I think that by now it may be painfully obvious that I love to cook and bake. What may not be so obvious is my extreme tendency to try and make something less than ordinary into something extraordinary. My complete inability to leave well enough alone. It’s true. Sometimes I just can’t bear to leave a recipe the way it was written.
I’ve never mentioned my inclination to alter any and every thing that finds itself in less than perpetual motion on our farm. I also have grown to enjoy the challenge of finding a use for what we have on hand. I find myself wondering if there is something I could do with the chaff left over from roasting coffee beans before I come to the conclusion that sending them to the compost pile is good enough.
Every week, I happily haul twice as much recycling to the curb as I do garbage. We recycle all that our town will accept, we compost, and we feed healthy food scraps to our chickens and goats. In fact, we’re left with only coffee grounds and eggshells in the compost bin now that we can feed orange peels and banana peels to our dairy goats as a morning treat.
I’ve turned old closet doors inside the farmhouse into re-purposed desks. I’ve taken a reciprocating saw to a kitchen cabinet in order to reassemble it and relocate it within our farmhouse kitchen. I might as well admit that this habit also spills over into my cooking and baking.
One day as I was making a batch of our whole wheat bread for the following morning’s breakfast, I decided to tinker. I find it difficult not to. I adjust seasonings, I change ingredients in the hope that I might improve on an already great recipe. Sometimes I succeed. Sometimes my family looks at me inquisitively and then poses the inevitable question. “Why didn’t you just make it the same way you did last time?”
As I was mixing up the batch of bread dough, I wondered if substituting brewed coffee for a portion of the water the recipe called for would give this bread a little more depth of flavor. I happened to have a little brewed coffee languishing in the morning’s pot, so I had nothing to lose by giving it a try. My latest recipe experiment was underway.
My family never questions why I chose to play mad scientist with this recipe. They’re too busy enjoying it. While the original wheat bread was good, this new version is great. It is a family favorite toasted with butter and fresh strawberry jam. My success with this recipe doesn’t do much to stifle my desire to tweak recipes. In fact, it makes me wonder. What recipe could I experiment with today?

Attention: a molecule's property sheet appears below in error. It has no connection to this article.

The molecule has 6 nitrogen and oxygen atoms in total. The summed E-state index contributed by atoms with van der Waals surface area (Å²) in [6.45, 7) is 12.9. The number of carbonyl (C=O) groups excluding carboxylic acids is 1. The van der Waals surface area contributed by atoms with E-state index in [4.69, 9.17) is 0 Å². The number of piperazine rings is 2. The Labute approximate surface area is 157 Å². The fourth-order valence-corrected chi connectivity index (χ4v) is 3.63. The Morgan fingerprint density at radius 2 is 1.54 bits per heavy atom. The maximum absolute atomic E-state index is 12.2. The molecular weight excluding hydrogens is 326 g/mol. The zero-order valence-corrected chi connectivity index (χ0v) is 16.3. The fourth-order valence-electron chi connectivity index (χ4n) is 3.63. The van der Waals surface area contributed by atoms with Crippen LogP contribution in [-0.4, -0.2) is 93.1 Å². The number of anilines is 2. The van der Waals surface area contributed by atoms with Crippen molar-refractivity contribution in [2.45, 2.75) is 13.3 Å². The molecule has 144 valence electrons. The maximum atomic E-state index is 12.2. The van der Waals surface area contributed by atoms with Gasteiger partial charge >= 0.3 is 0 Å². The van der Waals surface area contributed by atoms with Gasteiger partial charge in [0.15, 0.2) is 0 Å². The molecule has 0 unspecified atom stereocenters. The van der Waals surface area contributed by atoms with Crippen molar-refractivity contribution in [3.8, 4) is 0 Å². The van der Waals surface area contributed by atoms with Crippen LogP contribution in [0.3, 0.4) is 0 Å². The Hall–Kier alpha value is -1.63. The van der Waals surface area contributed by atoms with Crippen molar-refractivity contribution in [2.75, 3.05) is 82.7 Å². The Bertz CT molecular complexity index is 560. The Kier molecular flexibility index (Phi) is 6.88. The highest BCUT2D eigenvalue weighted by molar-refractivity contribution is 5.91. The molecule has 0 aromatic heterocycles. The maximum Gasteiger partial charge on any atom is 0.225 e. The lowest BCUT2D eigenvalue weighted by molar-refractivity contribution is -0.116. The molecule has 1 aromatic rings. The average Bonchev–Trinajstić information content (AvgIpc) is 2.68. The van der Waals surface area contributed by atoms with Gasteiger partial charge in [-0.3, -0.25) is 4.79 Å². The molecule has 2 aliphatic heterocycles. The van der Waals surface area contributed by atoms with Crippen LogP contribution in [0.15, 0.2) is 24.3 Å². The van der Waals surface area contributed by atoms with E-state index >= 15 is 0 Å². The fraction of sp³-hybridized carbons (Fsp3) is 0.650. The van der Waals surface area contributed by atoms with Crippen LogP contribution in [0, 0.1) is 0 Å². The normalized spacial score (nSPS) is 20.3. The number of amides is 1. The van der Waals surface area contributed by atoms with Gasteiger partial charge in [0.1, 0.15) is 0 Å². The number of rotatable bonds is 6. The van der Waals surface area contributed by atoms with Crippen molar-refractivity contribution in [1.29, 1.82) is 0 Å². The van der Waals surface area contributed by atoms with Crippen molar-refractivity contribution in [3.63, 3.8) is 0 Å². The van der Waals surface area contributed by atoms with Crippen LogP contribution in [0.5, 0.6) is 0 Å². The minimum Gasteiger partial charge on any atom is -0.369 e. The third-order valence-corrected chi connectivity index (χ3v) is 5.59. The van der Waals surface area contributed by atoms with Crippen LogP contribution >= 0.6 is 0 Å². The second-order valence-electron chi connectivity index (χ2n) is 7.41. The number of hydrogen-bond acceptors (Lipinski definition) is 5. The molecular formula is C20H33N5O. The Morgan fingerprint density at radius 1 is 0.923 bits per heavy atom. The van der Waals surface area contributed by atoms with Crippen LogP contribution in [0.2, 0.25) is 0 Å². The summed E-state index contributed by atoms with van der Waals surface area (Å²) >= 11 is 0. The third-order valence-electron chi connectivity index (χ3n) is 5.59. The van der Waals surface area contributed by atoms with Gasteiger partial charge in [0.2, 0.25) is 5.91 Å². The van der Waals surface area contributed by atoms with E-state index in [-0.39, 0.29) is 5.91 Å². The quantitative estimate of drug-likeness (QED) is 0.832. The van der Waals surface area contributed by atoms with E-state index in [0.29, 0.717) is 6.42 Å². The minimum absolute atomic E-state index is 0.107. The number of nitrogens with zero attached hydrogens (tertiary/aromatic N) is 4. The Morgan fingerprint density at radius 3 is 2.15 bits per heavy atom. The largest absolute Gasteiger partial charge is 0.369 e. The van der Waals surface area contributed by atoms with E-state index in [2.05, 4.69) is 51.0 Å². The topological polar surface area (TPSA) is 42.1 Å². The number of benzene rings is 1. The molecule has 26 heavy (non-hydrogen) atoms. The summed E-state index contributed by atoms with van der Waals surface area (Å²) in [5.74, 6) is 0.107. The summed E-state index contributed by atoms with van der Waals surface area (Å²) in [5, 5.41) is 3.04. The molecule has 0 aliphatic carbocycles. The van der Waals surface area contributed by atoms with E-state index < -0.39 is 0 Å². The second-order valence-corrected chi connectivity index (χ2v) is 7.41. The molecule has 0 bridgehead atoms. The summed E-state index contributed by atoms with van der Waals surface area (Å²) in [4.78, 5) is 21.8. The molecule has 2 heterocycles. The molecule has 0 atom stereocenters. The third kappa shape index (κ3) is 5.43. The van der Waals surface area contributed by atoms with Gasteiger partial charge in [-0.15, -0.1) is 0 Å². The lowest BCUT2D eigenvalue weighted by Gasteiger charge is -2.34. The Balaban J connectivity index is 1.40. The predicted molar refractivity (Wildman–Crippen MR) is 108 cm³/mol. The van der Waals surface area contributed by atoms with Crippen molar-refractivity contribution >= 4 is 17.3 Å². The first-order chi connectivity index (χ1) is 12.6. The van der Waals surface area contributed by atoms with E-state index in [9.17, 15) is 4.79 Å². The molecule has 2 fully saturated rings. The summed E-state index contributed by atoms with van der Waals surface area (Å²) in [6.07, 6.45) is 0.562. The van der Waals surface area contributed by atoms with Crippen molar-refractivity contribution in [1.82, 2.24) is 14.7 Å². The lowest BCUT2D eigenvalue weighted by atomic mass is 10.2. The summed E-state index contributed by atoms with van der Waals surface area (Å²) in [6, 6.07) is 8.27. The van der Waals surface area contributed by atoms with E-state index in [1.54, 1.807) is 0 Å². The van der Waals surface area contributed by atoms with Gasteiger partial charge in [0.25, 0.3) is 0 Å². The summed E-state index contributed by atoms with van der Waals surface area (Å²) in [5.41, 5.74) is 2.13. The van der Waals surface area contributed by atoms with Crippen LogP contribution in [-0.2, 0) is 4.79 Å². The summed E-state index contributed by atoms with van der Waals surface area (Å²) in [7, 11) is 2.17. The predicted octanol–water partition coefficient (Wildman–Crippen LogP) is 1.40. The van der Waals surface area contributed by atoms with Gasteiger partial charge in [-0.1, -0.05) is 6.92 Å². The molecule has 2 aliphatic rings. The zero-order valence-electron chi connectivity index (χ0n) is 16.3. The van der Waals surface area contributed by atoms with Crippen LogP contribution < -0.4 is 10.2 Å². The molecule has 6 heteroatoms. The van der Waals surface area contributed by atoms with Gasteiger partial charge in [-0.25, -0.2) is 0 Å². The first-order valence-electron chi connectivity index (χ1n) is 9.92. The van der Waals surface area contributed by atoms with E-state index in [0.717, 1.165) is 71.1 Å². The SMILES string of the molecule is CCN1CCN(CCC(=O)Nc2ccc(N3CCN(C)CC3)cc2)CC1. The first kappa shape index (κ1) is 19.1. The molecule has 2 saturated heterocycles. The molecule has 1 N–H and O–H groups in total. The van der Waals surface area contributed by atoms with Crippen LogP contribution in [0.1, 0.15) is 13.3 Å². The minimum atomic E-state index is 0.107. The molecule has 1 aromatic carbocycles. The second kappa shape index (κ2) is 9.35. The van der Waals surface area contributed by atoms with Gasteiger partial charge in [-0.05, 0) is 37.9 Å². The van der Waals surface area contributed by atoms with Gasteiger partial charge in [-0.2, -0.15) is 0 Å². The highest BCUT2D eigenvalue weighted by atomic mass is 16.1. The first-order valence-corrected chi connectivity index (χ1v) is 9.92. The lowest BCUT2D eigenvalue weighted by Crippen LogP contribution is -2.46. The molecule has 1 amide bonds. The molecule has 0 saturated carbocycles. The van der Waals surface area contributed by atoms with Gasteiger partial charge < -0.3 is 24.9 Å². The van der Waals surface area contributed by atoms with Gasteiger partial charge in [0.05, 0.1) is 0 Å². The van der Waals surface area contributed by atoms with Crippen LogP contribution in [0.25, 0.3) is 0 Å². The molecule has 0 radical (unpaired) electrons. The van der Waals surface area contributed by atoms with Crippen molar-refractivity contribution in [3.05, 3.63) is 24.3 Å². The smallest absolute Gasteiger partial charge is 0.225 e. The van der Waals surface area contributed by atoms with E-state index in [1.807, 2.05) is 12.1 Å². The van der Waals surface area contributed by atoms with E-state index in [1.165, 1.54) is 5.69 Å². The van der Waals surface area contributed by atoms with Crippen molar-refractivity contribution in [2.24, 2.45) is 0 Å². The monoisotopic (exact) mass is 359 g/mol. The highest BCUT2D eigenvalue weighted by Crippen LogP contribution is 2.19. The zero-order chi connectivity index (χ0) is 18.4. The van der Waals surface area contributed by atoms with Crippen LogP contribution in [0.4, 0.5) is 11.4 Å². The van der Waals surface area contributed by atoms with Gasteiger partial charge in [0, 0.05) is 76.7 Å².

makes enough dough for two generous loaves
I adapted this recipe from the Whole Wheat Sandwich Bread loaf in Artisan Bread in Five Minutes a Day by Jeff Hertzberg and Zoe Francois. If you haven’t tried making bread using their method, do yourself a favor and give it a try. You’ll be glad that you did and your family will soon be enjoying fresh bread every day!
16 ounces (2 cups) brewed coffee, room temperature
10 ounces warm water
2 Tablespoons (18 grams) granulated yeast
1 Tablespoon sea salt
5 Tablespoons unsweetened cocoa powder
2 teaspoons instant espresso powder
2 Tablespoons apple cider vinegar
2 Tablespoons honey
6 1/2 cups (780 grams) King Arthur White Whole Wheat Flour
Place all ingredients in a container with a lid (not airtight) that will hold at least 5 quarts. Mix using a wooden spoon or spatula until well incorporated. Cover and set aside to rise for 2 to 3 hours. The dough will rise and then collapse to create a flattened top.
At this point, the dough may be used immediately or refrigerated until ready to use. Unrefrigerated dough will rise quickly but can prove to be very sticky and difficult to work with. Refrigerated dough is much easier to handle but requires additional rising time in order to come up to room temperature.
When you are ready to form a loaf, prepare a loaf pan by lightly greasing with your preferred method. I like to use a silicone pan placed inside a standard loaf pan. The silicone prevents the loaf from sticking and yields a loaf that has a softer crust. The standard metal loaf pan makes the silicone liner sturdy enough to move easily without causing the dough to fall.
Remove half of the dough from the container with damp hands. Shape the dough into a ball by stretching and turning the dough while pulling the edges to the bottom of the ball. Elongate the round dough into a loaf shape and place it in the prepared loaf pan.
Dip a serrated knife in water and use it to score the top of the loaf several times to allow for more even rising. Allow the loaf to rise until it reaches the top of the pan. Unrefrigerated dough can achieve this in about an hour’s time. Refrigerated dough may require a rise of several hours depending on the temperature of your kitchen.
When the dough has risen sufficiently, place it on a rack in the middle of your oven. If you have a baking stone or pizza stone, this is a great time to put it to good use. Using a stone will ensure even heat and yield a more consistent loaf.
Set the oven to 350 degrees Fahrenheit and bake the loaf for 40 minutes. Remove the loaf from the pan and return it to the oven for 5-10 minutes. You can test the loaf for doneness by tapping it on the bottom. If it makes a hollow sound, the loaf is fully baked.
Remove the baked loaf from the oven and place it on a clean kitchen towel. Wrap the loaf in the towel and allow it to cool completely. Cooling the loaf in this manner allows the escaping steam to produce a softer crust. If you prefer a firmer crust, simply allow the loaf to cool unwrapped on a wire rack.
Once the loaf is cool, store it in a paper bag at room temperature for up to four days. The remaining dough can be kept in the refrigerator for up to one week. In our house, it never lasts that long!
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